One of the things I like most about the global open source community is its culture of constant collaboration. While much of that collaboration takes place electronically over GitHub or through other channels, there are also ample opportunities for us to meet in person, share best practices, and advance key projects. Fall has been a particularly busy time for our team, so I thought I’d share some highlights.

I had the opportunity to keynote the second annual CROSS Research Symposium and 2017 UCSC Systems Oktoberfest CROSS (Center for Research in Open Source Software) at the University of California Santa Cruz Baskin School of Engineering that turns open source software models into rich software projects. My keynote focused on how companies get engaged with open source software, and I discussed ways that we support universities and education in open source.

In the same week, I was also honored to keynote the SeaGL conference in Seattle, Washington. SeaGL is a volunteer-run event that is committed to spreading awareness about the Linux and the open-source GNU operating system.

We strongly believe that we will advance our open source program and our contributions back to the open source world by working together, which is why we participate in the Todo group. The Todo group is based on an open group of companies who collaborate and share best practices and tools, and discuss current open source practices. The Todo group meeting took place in San Francisco and I worked together with other peers from open source offices.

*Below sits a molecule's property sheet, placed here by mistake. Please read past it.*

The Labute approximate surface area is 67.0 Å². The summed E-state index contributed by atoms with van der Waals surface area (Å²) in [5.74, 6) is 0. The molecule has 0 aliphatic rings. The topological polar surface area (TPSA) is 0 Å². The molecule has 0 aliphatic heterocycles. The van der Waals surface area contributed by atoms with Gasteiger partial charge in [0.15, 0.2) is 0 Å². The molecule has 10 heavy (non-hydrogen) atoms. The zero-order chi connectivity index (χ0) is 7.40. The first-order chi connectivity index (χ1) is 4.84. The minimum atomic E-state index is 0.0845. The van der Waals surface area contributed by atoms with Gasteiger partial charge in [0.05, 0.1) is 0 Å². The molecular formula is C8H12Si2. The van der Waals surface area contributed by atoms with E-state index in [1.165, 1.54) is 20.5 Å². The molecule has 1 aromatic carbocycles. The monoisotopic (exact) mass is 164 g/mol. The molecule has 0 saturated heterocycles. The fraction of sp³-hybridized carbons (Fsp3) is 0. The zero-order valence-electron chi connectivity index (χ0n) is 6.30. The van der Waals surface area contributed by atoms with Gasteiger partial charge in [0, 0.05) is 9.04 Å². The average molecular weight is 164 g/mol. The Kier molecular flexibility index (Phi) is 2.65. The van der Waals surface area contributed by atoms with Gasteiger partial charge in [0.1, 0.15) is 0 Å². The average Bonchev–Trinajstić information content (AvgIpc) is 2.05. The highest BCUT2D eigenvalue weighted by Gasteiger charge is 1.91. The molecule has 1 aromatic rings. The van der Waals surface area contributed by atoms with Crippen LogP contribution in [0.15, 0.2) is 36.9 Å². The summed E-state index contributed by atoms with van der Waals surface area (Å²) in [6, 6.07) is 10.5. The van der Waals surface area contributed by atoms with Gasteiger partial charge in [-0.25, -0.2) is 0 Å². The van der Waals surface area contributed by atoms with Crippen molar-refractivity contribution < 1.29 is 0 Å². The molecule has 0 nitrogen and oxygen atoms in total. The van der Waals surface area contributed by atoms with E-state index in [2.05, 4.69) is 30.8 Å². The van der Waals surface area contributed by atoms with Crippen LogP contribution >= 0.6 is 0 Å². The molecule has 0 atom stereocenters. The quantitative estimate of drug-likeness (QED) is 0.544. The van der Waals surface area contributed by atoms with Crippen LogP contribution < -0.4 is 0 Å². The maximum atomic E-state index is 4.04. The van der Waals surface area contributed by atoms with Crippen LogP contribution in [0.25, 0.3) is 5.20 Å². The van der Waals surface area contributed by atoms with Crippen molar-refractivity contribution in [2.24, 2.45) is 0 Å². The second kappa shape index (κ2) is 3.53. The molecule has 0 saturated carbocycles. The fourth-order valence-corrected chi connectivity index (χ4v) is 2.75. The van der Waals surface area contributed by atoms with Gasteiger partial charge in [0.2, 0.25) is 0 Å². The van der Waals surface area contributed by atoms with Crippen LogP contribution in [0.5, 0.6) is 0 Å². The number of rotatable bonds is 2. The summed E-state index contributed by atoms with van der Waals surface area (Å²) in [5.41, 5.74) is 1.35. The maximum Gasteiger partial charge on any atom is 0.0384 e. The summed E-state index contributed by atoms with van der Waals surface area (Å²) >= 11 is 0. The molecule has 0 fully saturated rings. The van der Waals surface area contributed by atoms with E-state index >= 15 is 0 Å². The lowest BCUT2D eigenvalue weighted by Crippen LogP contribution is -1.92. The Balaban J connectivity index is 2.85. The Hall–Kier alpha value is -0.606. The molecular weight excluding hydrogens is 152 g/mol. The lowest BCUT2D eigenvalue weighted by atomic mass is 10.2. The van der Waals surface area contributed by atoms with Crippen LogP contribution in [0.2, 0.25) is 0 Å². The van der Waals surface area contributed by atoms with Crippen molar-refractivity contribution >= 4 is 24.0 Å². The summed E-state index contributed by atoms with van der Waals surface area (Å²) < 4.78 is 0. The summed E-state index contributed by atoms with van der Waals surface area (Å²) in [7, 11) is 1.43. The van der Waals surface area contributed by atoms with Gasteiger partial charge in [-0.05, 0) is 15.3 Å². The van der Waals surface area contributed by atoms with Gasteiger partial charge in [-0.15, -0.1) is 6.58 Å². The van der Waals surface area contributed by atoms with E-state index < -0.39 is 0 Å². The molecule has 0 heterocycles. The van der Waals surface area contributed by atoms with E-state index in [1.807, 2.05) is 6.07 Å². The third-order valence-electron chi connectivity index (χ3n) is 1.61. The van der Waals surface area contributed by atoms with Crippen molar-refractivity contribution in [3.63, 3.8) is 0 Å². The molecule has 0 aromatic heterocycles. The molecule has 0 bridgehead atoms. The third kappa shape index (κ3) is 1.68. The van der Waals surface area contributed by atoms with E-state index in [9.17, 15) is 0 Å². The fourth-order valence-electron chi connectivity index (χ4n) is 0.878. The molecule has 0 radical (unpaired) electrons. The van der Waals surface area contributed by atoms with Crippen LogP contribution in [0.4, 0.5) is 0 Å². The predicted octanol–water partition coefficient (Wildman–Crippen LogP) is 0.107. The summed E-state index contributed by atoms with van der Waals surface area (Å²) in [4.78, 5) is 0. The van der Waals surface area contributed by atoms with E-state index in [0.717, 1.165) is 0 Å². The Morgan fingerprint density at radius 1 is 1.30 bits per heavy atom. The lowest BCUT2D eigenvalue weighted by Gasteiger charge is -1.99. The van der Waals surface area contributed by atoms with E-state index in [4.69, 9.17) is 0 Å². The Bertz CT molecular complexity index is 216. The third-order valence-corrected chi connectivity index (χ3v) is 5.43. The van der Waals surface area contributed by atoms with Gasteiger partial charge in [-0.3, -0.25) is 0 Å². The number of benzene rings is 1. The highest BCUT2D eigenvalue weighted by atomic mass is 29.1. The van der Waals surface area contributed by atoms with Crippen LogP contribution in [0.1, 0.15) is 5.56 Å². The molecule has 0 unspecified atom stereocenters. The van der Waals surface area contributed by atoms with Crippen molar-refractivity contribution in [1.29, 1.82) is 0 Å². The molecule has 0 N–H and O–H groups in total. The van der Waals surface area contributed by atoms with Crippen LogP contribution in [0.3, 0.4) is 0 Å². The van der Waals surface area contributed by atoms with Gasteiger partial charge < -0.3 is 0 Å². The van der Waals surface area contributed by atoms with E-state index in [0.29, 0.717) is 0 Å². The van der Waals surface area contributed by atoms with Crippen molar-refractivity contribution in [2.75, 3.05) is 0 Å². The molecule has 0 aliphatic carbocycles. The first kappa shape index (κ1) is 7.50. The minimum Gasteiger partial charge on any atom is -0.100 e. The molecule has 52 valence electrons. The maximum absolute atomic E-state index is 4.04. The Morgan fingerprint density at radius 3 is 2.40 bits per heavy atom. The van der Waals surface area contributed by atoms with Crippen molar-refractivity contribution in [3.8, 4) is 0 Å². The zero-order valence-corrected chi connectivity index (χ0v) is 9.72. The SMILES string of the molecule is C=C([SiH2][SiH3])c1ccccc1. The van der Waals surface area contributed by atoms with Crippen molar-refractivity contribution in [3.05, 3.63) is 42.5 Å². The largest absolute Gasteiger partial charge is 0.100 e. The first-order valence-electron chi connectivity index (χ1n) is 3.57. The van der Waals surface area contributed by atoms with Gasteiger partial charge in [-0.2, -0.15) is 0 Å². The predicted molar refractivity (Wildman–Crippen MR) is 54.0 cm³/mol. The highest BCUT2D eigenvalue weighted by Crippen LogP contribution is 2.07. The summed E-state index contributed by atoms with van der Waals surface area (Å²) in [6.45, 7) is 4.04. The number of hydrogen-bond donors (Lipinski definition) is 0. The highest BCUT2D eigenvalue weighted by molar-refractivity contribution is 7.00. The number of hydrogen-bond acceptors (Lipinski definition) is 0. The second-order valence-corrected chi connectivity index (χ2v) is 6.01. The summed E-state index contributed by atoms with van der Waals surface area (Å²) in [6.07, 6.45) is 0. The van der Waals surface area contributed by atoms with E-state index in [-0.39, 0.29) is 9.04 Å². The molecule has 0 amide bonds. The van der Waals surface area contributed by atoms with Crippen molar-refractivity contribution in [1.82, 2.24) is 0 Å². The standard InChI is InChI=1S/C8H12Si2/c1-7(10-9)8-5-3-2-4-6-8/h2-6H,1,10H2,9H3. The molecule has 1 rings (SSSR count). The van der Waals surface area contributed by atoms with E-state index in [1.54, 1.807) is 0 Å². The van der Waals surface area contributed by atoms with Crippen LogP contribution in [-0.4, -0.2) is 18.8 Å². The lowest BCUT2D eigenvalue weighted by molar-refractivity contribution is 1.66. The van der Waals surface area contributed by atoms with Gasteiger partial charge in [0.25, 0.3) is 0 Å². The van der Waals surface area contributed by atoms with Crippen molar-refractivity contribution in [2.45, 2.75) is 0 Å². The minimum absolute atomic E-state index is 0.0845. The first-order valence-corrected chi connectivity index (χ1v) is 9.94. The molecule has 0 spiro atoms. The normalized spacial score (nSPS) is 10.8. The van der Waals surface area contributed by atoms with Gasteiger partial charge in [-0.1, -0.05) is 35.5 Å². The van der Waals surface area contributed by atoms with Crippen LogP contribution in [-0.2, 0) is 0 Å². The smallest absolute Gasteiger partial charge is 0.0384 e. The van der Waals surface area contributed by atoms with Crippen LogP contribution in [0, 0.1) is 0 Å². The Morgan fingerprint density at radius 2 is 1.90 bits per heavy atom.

SDxE, The Software-Defined Enterprise Conference & Expo, was another event that we participated in, and Comcast Business was a signature sponsor. I shared some insights on business models in open source during a panel with industry professionals.

During the last week of September, a bunch of us headed to Strange Loop, an annual multi-disciplinary, technology and innovation conference, in St. Louis, Missouri. Strange Loop is an event that focuses in areas such as emerging languages, security, distributed systems, concurrency, and more. Comcast was proud to be a Platinum Sponsor of this year’s conference. We also led two informative sessions:

In this talk about software capacity management, Jon Moore, Chief Software Architect at Comcast, discussed a powerful concept from queuing theory known as Little’s Law to illustrate where software rate limiting can break down and why an alternative — concurrency control — can be a superior way of addressing this problem.

Automating Cloud Security and Incident Response (DevSecOps) Jearvon Dharrie, Sr. Software Engineer from Comcast, discussed creating a security framework for the enterprise by taking principles of automation from DevOps and applying it to security.

We were also delighted to sponsor the Papers We Love Conf (PWLConf), which was co-located with Strange Loop. Papers We Love is a repository of academic computer science papers and we truly value the connections that form from applying research to real-world industry problems.

Hard to believe there’s still a full month left in the fall and a jam-packed schedule of conferences ahead.